COVID-19 lockdowns show reduced pollution on snow and ice in the Indus River Basin
Proceedings of the National Academy of Sciences of the United States of America
Melting snow and ice supply water for nearly 2 billion people [J. S. Mankin, D. Viviroli, D. Singh, A. Y. Hoekstra, N. S. Diffenbaugh, Environ. Res. Lett. 10, 114016 (2015)]. The Indus River in South Asia alone supplies water for over 300 million people [S. I. Khan, T. E. Adams, "Introduction of Indus River Basin: Water security and sustainability" in Indus River Basin, pp. 3-16 (2019)]. When light-absorbing particles (LAP) darken the snow/ice surfaces, melt is accelerated, affecting the timing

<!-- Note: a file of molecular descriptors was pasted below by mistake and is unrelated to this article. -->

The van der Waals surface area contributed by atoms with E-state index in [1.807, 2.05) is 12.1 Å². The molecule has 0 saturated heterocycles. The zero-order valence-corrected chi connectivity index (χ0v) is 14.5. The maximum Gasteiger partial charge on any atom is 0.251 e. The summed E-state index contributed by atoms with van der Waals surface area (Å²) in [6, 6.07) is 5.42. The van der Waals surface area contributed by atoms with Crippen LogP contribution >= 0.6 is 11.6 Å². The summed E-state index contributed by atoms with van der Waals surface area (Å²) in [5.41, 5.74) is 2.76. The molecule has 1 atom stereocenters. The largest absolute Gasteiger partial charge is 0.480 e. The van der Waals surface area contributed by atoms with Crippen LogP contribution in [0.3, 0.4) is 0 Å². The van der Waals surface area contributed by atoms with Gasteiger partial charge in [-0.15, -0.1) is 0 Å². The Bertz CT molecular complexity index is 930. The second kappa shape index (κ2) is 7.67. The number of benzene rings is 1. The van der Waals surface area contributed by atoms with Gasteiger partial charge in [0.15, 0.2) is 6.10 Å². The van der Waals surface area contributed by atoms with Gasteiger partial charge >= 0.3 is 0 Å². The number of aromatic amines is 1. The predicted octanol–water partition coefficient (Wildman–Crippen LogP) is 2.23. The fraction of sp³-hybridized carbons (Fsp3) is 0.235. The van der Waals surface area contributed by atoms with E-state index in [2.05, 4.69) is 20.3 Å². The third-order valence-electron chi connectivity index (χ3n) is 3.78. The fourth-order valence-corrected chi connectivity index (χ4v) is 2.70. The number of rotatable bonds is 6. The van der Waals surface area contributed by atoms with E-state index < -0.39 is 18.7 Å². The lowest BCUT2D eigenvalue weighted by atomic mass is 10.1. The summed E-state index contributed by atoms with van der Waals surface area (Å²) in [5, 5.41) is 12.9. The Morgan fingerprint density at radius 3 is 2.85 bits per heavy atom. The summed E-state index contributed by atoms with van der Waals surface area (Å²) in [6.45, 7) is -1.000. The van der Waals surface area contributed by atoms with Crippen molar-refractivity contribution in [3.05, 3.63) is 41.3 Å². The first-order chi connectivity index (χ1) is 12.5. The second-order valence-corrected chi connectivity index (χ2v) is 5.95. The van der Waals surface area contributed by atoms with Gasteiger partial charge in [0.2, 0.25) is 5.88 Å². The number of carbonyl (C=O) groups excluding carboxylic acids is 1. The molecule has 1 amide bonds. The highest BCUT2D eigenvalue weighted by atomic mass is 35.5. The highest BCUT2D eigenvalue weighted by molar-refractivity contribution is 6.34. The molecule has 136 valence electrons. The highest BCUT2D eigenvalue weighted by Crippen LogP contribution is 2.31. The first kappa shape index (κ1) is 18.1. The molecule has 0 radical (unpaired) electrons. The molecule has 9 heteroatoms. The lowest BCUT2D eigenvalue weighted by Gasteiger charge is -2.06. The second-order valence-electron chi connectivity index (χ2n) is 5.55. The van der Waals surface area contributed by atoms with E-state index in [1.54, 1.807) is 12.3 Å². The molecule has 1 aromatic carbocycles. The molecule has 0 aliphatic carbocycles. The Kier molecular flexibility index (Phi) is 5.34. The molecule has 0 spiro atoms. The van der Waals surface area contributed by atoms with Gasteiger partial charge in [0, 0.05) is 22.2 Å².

... of runoff. In the Indus, dust and black carbon degrade the snow/ice albedos [S. M. Skiles, M. Flanner, J. M. Cook, M. Dumont, T. H. Painter, Nat. Clim. Chang. 8, 964-971 (2018)]. During the COVID-19 lockdowns of 2020, air quality visibly improved across cities worldwide, for example, Delhi, India, potentially reducing deposition of dark aerosols on snow and ice. Mean values from two remotely sensed approaches show 2020 as having one of the cleanest snow/ice surfaces on record in the past two decades. A 30% LAP reduction in the spring and summer of 2020 affected the timing of 6.6 km3 of melt water. It remains to be seen whether there will be significant reductions in pollution post-COVID-19, but these results offer a glimpse of the link between pollution and the timing of water supply for billions of people. By causing more solar radiation to be reflected, cleaner snow/ice could mitigate climate change effects by delaying melt onset and extending snow cover duration.